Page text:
Requirements Workshops set the stage for successful IT projects by getting the right people together to define Business, Stakeholder, Solution (functional and non-functional), and Transition Requirements. You can use a Requirements Workshop to elicit initial requirement statements for traditional methodologies or to seed a Product Backlog with User Stories for Agile development.
Video Transcript Excerpt
Use Requirements Workshops to Fast-track Requirements Elicitation
Hello, I’m Tom Hathaway, the man with the BA hat. In this KnowledgeKnugget we are going to talk about Requirements Workshops – what they are, how you run one, and what do you get out of it. This KnowledgeKnugget will help you when you are the one wearing the BA hat.
Requirements workshops have been around for a while under a variety of names and, of course, associated acronyms. You might be familiar with JAD (Joint Application Development), JRP (Joint Requirements Planning), JAR (Joint Application Requirements) or any number of similar concepts. For political reasons, the term “Joint” has pretty much fallen out of favor in recent years. We’re moving and trying to move the industry to the more neutral sounding “Requirements Workshops“.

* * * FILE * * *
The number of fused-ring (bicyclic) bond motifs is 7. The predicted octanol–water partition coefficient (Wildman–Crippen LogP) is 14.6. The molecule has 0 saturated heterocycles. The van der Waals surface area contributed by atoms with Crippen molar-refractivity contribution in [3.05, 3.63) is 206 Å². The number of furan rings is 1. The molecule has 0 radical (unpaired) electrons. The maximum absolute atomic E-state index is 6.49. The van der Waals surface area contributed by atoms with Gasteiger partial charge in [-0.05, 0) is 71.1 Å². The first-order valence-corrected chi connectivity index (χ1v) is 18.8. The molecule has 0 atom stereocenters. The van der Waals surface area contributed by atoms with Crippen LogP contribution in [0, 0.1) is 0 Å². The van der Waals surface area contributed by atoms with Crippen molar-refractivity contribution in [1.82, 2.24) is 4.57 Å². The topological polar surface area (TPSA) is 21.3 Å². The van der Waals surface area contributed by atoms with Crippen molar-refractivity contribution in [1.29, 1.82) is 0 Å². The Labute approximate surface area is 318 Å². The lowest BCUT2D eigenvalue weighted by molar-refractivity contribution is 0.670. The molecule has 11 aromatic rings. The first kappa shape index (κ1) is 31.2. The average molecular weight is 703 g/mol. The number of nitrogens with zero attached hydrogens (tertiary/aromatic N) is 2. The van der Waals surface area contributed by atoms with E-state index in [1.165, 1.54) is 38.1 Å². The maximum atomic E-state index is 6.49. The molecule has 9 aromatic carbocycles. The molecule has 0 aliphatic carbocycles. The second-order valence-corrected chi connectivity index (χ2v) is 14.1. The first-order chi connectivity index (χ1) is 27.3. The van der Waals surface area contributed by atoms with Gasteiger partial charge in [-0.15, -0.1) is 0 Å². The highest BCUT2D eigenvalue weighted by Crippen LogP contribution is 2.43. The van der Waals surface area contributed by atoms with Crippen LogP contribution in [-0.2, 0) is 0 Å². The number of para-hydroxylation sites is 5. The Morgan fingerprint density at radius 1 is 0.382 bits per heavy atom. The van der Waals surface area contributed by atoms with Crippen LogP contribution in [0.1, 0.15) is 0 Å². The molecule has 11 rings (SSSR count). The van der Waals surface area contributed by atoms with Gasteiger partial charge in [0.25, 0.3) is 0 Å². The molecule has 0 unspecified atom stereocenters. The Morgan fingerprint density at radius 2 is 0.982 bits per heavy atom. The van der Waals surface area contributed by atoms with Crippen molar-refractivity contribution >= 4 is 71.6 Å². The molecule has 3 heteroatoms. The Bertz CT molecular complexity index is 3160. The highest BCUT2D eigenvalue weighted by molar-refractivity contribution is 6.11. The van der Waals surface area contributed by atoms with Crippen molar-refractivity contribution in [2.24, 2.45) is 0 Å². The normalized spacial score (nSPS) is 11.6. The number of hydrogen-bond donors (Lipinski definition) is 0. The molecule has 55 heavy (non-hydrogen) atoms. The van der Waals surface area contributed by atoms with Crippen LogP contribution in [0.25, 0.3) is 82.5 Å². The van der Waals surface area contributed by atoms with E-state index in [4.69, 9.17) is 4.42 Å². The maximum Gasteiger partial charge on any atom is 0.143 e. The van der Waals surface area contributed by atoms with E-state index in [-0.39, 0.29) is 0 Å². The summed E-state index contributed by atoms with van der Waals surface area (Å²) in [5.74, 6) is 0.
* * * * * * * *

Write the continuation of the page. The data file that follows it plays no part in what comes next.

All of these are approaches for rapidly defining the features, functions, and requirements for a business solution typically including an IT or information technology component. Since IT applications affect many diverse groups of people within an organization these workshops give all stakeholders an opportunity to express their individual needs and desires.
The name pretty much sums up what the workshop is all about. The main purpose of a Requirements Workshop is to shorten the time needed to achieve consensus within a cross functional group on a complete set of non-redundant prioritized and valid requirements that define all aspects of the proposed business solution.
Requirements are the holy grail of any change initiative because they define the future. They can be particularly challenging when you are dealing with IT applications as a component of the project. Getting good requirements is a non-trivial activity that may require several steps such as
- defining and analyzing business problems,
- creating and analyzing the business case,
- creating analyzing business process models,
- creating and analyzing business data models,
- and many others.
A well-structured and facilitated requirements workshop coordinates all of these activities to produce high-quality, well-founded, and agreed upon requirements expressed in a format that IT developers, testers, and others responsible for developing the solution can understand and use. To ensure a successful outcome there are five segments to every Requirements Workshop.
Each segment is critical to the ultimate success of the Requirements Workshop.
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